A 1999 New York Times article written by Peter Wayner about the Clinton administration's encryption policies, which quoted Perry about OpenBSD, noted that the "the Naval Research Lab in Virginia is using OpenBSD as a foundation of its new IPv6 project."

Perry told CNET that he hired Jason Wright "at NETSEC as a security researcher, he was basically paid to develop full time for the OpenBSD platform." In the e-mail to de Raadt, Perry added that "Jason Wright and several other developers were responsible for those back doors, and you would be well advised to review any and all code commits by Wright as well as the other developers he worked with originating from NETSEC."

Wright's LinkedIn profile lists him as a "senior developer" at the OpenBSD project and a cybersecurity engineer at the Idaho National Laboratory, and previously a software engineer at NETSEC. He did not respond to a request for comment.

A decades-long push for back doors
While the OpenBSD allegations may never be fully proved or disproved, it's clear that the federal government has a long history of pressing for back doors into products or networks for eavesdropping purposes. The Bush administration-era controversy over pressuring AT&T to open its network--in apparent violation of federal law--is a recent example.

Louis Tordella, the longest-serving deputy director of the NSA, acknowledged overseeing a similar project to intercept telegrams as recently as the 1970s. It relied on the major telegraph companies, including Western Union, secretly turning over copies of all messages sent to or from the United States.

"All of the big international carriers were involved, but none of 'em ever got a nickel for what they did," Tordella said before his death in 1996, according to a history written by L. Britt Snider, a Senate aide who became the CIA's inspector general.

The telegraph interception operation was called Project Shamrock. It involved a courier making daily trips from the NSA's headquarters in Fort Meade, Md., to New York to retrieve digital copies of the telegrams on magnetic tape.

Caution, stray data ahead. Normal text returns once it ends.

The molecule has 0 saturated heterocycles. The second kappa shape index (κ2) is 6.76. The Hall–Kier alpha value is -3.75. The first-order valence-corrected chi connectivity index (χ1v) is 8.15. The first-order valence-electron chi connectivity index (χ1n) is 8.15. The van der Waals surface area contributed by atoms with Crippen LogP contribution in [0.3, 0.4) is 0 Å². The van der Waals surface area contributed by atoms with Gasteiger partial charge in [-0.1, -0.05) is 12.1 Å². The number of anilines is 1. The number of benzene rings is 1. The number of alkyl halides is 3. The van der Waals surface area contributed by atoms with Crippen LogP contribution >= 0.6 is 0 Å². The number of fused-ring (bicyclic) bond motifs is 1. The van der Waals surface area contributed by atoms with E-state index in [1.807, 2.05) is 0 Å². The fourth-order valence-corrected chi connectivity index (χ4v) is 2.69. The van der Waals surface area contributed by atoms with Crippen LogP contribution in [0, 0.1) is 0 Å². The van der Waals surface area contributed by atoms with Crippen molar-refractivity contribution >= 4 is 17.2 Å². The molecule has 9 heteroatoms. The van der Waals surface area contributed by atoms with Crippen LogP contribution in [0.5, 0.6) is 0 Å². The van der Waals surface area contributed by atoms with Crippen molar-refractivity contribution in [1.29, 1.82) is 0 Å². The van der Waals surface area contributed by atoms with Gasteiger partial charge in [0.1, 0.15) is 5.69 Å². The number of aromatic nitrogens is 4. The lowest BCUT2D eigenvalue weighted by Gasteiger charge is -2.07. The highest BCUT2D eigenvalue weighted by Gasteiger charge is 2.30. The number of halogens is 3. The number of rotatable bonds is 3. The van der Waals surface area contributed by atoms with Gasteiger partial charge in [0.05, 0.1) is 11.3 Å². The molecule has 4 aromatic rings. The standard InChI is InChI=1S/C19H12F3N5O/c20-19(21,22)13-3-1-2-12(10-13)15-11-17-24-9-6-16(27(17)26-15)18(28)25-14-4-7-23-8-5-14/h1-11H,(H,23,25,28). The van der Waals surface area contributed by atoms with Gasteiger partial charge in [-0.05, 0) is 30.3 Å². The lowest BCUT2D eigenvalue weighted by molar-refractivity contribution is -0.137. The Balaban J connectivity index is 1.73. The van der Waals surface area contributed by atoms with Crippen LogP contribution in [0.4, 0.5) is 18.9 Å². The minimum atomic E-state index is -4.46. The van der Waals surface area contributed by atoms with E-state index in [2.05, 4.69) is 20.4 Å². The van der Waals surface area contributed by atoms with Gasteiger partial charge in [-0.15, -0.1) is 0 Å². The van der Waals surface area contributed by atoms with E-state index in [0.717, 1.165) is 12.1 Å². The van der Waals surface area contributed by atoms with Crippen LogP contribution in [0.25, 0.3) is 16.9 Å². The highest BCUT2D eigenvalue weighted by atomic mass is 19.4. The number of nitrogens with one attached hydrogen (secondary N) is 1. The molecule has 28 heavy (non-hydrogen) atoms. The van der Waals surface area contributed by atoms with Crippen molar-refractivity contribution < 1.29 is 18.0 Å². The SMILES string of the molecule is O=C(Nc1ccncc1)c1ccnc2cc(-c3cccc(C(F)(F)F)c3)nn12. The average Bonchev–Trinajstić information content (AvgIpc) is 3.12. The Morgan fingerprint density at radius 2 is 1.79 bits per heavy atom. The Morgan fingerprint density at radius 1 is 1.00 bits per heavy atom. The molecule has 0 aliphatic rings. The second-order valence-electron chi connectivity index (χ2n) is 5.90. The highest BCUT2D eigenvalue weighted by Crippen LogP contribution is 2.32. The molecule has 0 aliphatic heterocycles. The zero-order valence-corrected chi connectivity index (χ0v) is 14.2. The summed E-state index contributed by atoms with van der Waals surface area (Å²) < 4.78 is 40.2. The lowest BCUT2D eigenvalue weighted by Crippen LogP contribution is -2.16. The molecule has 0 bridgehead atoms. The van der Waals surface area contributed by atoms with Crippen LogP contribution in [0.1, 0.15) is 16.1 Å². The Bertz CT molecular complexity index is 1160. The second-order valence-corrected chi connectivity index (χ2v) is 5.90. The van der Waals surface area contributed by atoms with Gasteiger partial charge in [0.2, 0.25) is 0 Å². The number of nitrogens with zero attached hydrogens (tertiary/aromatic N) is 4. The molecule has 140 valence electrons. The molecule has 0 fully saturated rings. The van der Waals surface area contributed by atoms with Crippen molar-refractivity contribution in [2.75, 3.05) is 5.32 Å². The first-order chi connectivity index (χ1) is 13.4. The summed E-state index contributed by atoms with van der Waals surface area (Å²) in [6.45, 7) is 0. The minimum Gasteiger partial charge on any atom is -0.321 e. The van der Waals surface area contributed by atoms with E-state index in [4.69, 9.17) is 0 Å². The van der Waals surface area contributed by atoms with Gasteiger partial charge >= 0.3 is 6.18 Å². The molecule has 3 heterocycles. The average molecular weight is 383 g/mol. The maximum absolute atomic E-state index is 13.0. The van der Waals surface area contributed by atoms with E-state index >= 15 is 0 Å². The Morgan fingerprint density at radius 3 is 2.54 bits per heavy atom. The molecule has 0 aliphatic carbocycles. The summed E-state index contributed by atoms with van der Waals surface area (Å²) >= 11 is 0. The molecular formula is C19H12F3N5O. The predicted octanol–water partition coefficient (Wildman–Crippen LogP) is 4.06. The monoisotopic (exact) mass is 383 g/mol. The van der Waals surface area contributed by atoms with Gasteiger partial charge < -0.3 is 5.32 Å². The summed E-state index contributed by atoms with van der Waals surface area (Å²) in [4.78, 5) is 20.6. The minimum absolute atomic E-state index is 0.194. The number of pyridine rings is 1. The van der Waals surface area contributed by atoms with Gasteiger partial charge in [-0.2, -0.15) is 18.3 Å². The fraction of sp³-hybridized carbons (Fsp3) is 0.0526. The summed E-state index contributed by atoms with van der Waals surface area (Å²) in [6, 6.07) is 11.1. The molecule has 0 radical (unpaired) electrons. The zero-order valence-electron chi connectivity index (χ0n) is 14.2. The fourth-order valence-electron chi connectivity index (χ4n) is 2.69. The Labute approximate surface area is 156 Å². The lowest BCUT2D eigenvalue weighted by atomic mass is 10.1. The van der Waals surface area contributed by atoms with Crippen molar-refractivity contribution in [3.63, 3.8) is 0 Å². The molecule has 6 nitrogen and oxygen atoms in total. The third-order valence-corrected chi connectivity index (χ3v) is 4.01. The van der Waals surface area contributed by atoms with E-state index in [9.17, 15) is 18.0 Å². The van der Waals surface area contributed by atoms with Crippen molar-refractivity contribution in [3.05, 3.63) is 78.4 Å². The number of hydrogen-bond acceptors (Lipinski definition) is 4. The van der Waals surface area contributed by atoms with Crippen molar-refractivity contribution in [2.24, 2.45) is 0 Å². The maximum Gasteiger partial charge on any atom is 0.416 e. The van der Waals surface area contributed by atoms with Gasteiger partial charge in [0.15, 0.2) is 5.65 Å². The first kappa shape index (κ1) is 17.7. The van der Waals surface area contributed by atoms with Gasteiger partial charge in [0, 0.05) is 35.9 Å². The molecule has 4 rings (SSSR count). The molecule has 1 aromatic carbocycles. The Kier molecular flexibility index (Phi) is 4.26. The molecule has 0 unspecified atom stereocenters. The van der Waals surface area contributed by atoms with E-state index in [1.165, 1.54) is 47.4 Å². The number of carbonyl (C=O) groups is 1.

Like the eavesdropping system authorized by President Bush, Project Shamrock had a "watch list" of people in the U.S. whose conversations would be identified and plucked out of the ether by NSA computers. It was intended to be used for foreign intelligence purposes.

Then-President Richard Nixon, plagued by anti-Vietnam protests and worried about foreign influence, ordered that Project Shamrock's electronic ear be turned inward to eavesdrop on American citizens. In 1969, Nixon met with the heads of the NSA, CIA and FBI and authorized a program to intercept "the communications of U.S. citizens using international facilities," meaning international calls, according to James Bamford's 2001 book titled "Body of Secrets."

Nixon later withdrew the formal authorization, but informally, police and intelligence agencies kept adding names to the watch list. At its peak, 600 American citizens appeared on the list, including singer Joan Baez, pediatrician Benjamin Spock, actress Jane Fonda, and the Rev. Martin Luther King Jr.

Another apparent example of NSA and industry cooperation became public in 1995. The Baltimore Sun reported that for decades NSA had rigged the encryption products of Crypto AG, a Swiss firm, so U.S. eavesdroppers could easily break their codes.

The six-part story, based on interviews with former employees and company documents, said Crypto AG sold its compromised security products to some 120 countries, including prime U.S. intelligence targets such as Iran, Iraq, Libya and Yugoslavia. (Crypto AG disputed the allegations.)